How is property divided in a divorce in Texas?
Brian S. Loughmiller’s Answer:
One of the first things a divorcing client will ask about is property division. When you start talking about community property, many people automatically assume that means a 50/50 division. But community property really means that each property has undivided interest in the whole, and then the judge has the responsibility of deciding what their division is.
So, you could have cases with a 50/50 division of community assets, or a 60/40 split, or 70/30 – it’s all fact-driven based on the types of assets that you have. The courts consider tax consequences, children-related issues, and fault in the break-up of the marriage. Adultery is a factor that can be considered in asking for a disproportionate division of the community estate in Texas.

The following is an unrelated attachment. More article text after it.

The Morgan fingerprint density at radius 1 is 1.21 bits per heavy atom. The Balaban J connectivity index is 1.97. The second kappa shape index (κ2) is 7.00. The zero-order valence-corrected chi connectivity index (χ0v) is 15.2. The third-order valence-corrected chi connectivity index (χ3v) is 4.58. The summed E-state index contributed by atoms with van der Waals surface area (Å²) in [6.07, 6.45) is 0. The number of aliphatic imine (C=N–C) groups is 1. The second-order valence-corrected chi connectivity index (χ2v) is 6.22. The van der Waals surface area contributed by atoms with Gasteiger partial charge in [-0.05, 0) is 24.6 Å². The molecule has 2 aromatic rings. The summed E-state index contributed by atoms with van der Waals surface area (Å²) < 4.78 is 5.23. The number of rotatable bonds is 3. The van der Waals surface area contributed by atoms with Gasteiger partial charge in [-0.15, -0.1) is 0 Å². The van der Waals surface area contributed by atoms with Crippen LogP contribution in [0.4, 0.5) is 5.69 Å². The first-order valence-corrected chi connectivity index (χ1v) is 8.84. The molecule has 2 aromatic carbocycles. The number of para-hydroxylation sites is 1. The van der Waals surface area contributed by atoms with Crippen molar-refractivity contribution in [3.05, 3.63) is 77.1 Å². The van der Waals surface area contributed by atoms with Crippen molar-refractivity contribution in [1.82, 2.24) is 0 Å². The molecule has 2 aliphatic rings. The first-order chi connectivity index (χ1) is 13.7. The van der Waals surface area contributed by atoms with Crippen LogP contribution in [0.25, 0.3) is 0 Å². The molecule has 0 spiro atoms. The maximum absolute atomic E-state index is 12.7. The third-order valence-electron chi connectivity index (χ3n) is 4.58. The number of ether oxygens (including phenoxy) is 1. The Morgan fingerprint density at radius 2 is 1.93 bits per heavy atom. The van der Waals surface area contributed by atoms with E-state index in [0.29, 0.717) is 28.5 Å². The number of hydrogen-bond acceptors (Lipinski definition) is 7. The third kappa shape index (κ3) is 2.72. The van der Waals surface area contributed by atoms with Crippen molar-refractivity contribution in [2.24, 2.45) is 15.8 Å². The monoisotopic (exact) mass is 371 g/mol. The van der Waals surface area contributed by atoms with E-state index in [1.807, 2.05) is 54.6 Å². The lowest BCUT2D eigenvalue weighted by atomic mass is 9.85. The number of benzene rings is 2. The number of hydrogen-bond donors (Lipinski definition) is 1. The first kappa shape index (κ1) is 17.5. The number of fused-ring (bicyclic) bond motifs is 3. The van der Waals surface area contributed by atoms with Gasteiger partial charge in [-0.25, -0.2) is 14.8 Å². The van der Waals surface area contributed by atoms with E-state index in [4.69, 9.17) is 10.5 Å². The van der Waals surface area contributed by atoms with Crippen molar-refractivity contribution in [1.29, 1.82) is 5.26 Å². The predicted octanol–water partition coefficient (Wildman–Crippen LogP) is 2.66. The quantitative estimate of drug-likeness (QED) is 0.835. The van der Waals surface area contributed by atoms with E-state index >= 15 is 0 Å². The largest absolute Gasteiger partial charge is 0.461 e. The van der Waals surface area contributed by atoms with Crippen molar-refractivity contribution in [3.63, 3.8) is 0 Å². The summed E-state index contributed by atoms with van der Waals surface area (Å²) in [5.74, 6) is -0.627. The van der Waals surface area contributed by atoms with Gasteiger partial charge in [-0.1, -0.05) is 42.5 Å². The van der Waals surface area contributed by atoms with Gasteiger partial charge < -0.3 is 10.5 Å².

From an attorney’s standpoint, the first thing we look at is the type of property you have in your community estate and whether there are tax-laden issues associated with it.
We look at who will have custody of the children; we look at why are you getting a divorce. One thing that is often overlooked in this area is the economic disparity between parties. Do you have somebody who has been a stay-at-home spouse for 30 years and her husband is a high-wage earner? That should factor into how you divide the property, and it could lead to a disproportionate division.